Saturday, January 21, 2012

Hong Kong: Dim Sum and then some

When we arrived in Hong Kong, we were famished and started wandering the streets in search of food. We stumbled across a seafood restaurant called Chuk Yuen. Even though it was 3 p.m., we still had to wait over 30 minutes for a table and the good-sized restaurant was packed. But oh my — the food was fabulous. Good thing I enjoyed it because when the check came, it was HK$1163. Wowza, that seemed like a lot of digits. As I was ordering, it vaguely seemed like a lot of money, but I wasn't too worried because there are a ton of Hong Kong dollars per one U.S. dollar. My mind must have been addled by traveling with three kids, hunger and the exchange rate conversions, because I inadvertently spent US$150.00 for lunch. Oops. We had McDonald's for dinner to compensate.

Hong Kong is famous for its Dim Sum, a style of Chinese cuisine in which a variety of small, bite-sized portions are served family style. It's like the Chinese version of tapas. We always went out for Dim Sum when I was growing up in Houston, and I wanted to compare it to the more "authentic" version. The hotel concierge recommended Serenade in the Hong Kong Cultural Center.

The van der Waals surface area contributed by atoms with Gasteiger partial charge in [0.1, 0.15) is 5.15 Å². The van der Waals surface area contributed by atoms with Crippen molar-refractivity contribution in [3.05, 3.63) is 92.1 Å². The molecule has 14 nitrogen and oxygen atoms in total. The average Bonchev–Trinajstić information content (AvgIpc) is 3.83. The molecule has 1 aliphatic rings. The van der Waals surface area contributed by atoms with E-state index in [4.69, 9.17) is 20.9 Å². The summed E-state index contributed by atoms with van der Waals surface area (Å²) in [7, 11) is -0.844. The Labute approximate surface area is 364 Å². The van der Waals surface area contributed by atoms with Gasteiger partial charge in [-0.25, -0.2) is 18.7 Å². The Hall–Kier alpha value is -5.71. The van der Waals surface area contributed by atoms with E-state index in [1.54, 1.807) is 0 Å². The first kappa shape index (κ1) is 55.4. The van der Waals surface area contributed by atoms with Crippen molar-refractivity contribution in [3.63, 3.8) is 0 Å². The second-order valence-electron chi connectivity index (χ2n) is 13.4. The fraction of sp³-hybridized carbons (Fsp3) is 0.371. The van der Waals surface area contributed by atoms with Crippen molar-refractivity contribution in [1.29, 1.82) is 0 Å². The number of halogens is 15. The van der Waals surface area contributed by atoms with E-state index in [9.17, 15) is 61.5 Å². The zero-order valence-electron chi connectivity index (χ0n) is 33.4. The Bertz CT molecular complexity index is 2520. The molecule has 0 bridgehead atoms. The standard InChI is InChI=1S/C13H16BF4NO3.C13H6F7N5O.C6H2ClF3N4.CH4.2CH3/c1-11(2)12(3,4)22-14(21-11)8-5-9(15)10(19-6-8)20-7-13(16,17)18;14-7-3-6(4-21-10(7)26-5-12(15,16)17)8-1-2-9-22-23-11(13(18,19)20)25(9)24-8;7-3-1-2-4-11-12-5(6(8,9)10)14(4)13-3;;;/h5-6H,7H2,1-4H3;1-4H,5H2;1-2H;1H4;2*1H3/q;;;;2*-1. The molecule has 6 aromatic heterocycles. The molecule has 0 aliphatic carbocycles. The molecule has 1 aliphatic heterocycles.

Deep-fried Crab Claws (back) and
Pan-fried Dumplings with Shrimp and Vegetables (front)

Before entering, we saw not one, not two, but three different bridal parties being photographed on a Monday morning. They were dressed in Western attire, but a fourth wedding couple entering the restaurant was resplendent in traditional Chinese wedding clothes and makeup.

It was definitely one of the fanciest Dim Sum joints I've ever dined in. Luckily for me, the menu was in both English and Chinese as well as having pictures of some items. Even though I've eaten Dim Sum all my life, I've never learned the names for my favorite dishes. In Houston, they wheel carts laden with towers of food around the to all the tables, and you just point at what you want.

This was the first time I've seen animal-shaped dumplings like the ones on the left.
The dishes on the right are very traditional.

Overall, the food was delicious but did not surpass what I've had in Houston's Chinatown. While my expectations had been higher, it's comforting to know that I can still get Hong Kong-quality Dim Sum in the USA.

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